What is it about your specific chapter that makes it so unique?
The Theta Epsilon Chapter was founded on Friday May 5th, 1972 on the campus of Adelphi University in Garden City, NY and was later recharted on the campus of St. John’s University in Queens, NY on Friday November 5th, 1999 where it is still seated today. The Theta Epsilon Chapter is the Queens Metropolitan chapter and we encompass Queens College and York College in addition to St. John’s University. My chapter, also known as the Mother Chapter, is the first chapter of our fraternity to be founded on Long Island so my chapter has set an example and continues a standard for how our beloved fraternity aims to impact the community.

We now live in a digital world, what do you think undergraduate chapters across all orgs need to do to represent themselves online in 2019?
Utilizing every bit of social media and the features of each social media platform. Since people consume so much information in a day and at such a fast rate, Instagram is one of biggest resources we’ve utilized. When it comes to promoting events or getting school community involvement through asking questions on the Instagram story and walking up to people and engaging in actual conversation, you tend to receive a lot of feedback and interaction. You can make even the most serious of topics fun and interactive where people can still learn.

What does leadership mean to you?
Leadership to me means, being able to be wrong many times and yet still having people willing to follow you because they trust you. There hasn’t been one leader throughout history that has succeed in everything that they’ve done. The common thread with them all is that people believed in them and that kept them going. Being a leader also means you have the courage to move forward when others don’t necessarily want to continue on. As one of my favorite poems says, “The test of a man is the fight that he makes, the grit that he daily shows; The way he stands upon his feet and takes life’s numerous bumps and blows.” The character of a leader is determined and defined by the way they rebound daily just as much as the success they have. Lastly, my favorite quality about a leader is their humility. Being humble, learning when to let someone else shine and take over is one of the greatest assets a leader can have. For the sake of the group, a leader must always remain humble, but confident in themselves.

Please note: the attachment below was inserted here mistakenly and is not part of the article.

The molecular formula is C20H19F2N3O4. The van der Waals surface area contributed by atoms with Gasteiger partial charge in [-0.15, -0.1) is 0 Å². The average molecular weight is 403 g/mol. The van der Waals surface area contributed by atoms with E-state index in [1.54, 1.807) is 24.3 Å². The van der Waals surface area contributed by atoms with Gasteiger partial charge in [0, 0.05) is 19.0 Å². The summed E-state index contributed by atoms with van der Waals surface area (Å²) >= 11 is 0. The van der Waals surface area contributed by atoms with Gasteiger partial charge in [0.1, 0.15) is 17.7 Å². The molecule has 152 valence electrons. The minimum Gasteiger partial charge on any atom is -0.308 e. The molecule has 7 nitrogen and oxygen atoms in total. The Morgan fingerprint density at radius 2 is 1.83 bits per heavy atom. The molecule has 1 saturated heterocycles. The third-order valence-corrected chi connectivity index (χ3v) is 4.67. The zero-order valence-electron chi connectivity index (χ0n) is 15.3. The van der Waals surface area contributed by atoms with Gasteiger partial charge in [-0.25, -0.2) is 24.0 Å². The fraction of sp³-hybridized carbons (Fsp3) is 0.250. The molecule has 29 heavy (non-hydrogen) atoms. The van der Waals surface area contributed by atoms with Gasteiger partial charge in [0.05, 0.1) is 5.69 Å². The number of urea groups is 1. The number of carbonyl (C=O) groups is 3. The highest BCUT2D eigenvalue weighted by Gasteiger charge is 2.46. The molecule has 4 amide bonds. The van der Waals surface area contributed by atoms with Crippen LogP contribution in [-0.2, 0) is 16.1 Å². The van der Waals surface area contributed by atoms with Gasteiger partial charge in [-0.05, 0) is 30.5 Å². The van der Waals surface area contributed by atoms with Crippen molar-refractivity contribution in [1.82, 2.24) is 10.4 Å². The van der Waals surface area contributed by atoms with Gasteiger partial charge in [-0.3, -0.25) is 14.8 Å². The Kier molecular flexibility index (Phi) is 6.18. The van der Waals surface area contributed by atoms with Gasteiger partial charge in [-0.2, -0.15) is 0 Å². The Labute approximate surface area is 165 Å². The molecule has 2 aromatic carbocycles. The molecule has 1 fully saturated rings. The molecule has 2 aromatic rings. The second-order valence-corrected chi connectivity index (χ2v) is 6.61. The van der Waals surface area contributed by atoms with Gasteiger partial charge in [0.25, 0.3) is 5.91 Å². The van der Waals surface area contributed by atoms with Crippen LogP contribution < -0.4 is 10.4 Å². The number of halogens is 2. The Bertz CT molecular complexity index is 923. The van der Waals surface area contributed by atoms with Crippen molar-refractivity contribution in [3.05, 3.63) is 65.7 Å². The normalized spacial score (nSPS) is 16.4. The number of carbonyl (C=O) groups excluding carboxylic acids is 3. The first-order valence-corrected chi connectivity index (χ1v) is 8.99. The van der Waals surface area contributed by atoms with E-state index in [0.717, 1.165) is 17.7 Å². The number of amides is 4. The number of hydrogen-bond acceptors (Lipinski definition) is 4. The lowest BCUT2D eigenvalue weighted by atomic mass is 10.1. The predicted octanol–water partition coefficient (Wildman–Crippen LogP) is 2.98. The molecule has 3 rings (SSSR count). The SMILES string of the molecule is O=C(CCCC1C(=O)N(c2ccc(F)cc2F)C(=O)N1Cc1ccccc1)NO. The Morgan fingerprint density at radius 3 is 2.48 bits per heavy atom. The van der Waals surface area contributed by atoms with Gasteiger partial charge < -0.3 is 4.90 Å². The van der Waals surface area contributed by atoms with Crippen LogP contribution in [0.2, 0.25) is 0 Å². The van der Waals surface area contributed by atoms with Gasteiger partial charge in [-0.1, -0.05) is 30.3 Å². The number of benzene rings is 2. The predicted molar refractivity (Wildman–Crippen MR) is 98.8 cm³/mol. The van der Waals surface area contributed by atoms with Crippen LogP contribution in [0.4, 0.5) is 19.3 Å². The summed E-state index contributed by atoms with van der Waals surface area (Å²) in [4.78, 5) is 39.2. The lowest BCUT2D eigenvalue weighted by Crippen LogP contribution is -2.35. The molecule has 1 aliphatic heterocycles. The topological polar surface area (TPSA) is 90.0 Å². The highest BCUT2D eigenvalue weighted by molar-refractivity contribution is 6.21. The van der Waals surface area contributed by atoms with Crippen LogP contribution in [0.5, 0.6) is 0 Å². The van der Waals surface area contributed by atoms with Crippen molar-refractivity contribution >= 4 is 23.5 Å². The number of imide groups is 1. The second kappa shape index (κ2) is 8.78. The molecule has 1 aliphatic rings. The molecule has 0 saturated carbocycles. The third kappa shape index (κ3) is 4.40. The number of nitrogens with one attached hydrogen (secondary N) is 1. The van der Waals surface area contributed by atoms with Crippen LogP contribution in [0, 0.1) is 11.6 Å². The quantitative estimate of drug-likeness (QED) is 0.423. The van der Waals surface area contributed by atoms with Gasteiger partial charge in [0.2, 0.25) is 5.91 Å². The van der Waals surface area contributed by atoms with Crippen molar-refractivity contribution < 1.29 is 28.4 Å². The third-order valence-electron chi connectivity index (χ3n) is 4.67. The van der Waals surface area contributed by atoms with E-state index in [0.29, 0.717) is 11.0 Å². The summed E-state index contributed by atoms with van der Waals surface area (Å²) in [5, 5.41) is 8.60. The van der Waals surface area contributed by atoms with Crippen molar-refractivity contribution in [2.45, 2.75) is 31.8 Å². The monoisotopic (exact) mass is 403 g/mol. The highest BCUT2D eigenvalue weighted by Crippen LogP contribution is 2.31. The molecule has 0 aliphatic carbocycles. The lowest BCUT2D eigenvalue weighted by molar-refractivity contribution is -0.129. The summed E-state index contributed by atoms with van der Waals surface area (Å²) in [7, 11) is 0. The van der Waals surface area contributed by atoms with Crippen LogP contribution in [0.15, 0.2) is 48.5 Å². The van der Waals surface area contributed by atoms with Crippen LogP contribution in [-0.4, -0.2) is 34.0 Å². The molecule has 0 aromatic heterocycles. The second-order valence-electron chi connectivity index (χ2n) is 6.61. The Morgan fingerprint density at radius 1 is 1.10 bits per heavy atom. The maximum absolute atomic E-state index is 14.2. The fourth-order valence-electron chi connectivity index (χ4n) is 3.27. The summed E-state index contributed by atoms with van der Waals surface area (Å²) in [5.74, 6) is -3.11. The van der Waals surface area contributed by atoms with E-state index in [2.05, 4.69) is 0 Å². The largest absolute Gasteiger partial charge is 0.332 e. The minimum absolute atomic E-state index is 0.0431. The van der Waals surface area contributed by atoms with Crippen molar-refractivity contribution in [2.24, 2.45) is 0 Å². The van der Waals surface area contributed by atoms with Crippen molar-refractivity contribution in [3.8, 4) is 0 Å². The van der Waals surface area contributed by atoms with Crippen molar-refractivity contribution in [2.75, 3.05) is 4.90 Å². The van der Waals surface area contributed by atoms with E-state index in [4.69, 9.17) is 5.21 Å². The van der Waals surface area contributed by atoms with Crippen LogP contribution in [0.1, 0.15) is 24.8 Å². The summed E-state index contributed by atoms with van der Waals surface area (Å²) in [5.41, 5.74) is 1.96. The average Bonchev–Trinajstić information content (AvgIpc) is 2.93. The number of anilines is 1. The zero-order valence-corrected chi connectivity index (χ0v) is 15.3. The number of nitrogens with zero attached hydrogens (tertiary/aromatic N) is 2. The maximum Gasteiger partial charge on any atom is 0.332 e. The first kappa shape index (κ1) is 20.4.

Why do you think Watch The Yard is important to Black greekdom?
Watch The Yard is extremely important because not only does it highlight the history and the most notable members of each organization, but it also highlights the incredible achievements of people all over the country and it gives those who are not members a look into Black greekdom. I’ve personally learned a lot from Watch The Yard in terms of what I want in an organization. People may have been raised in a family that is predominately one organization so their view can be influenced by that, but when it comes to Watch The Yard all organizations are given their equal time to shine. It is the place you want to go to get information that is equally objective and subjective.

What does brotherhood mean to you?
Brotherhood means to me an endless amount of support from and for others. When one person is down, the entire brotherhood comes to their rescue. It’s something that you sign up for not looking to receive anything from others but to give and help others. As Black men in this world, it is very hard to open up to one another and be vulnerable around each other. There’s always a sense of putting on a facade or wall of protection in front of men you don’t know. When you join a brotherhood, that wall of protection no longer exists, and if it stays it makes it so much harder to enjoy the brotherhood. One person can’t help another person unless they know who that person is, but once you open up, you start to see how beautiful each individual is.

What do you plan on doing after graduation?
I plan to work with children. My ultimate goal is to become a child psychologist for Black children in our communities, but in working towards my doctorate degree, I would like to be a teacher and earn my masters degree in psychology. The lack of representation in the psychology field for Black people, and the issue of mental health has become motivation for me to achieve this goal. As someone who battles depression and anxiety on a daily basis, I want to make sure I do what I can for children to not have to feel what I’ve felt or learn of ways to cope and beat depression and anxiety every day. By the grace of God, I will not fail!

We at Watch The Yard would like to commend Todd Davison for his work as the president of Theta Epsilon Chapter which has a long legacy that spans back to 1972.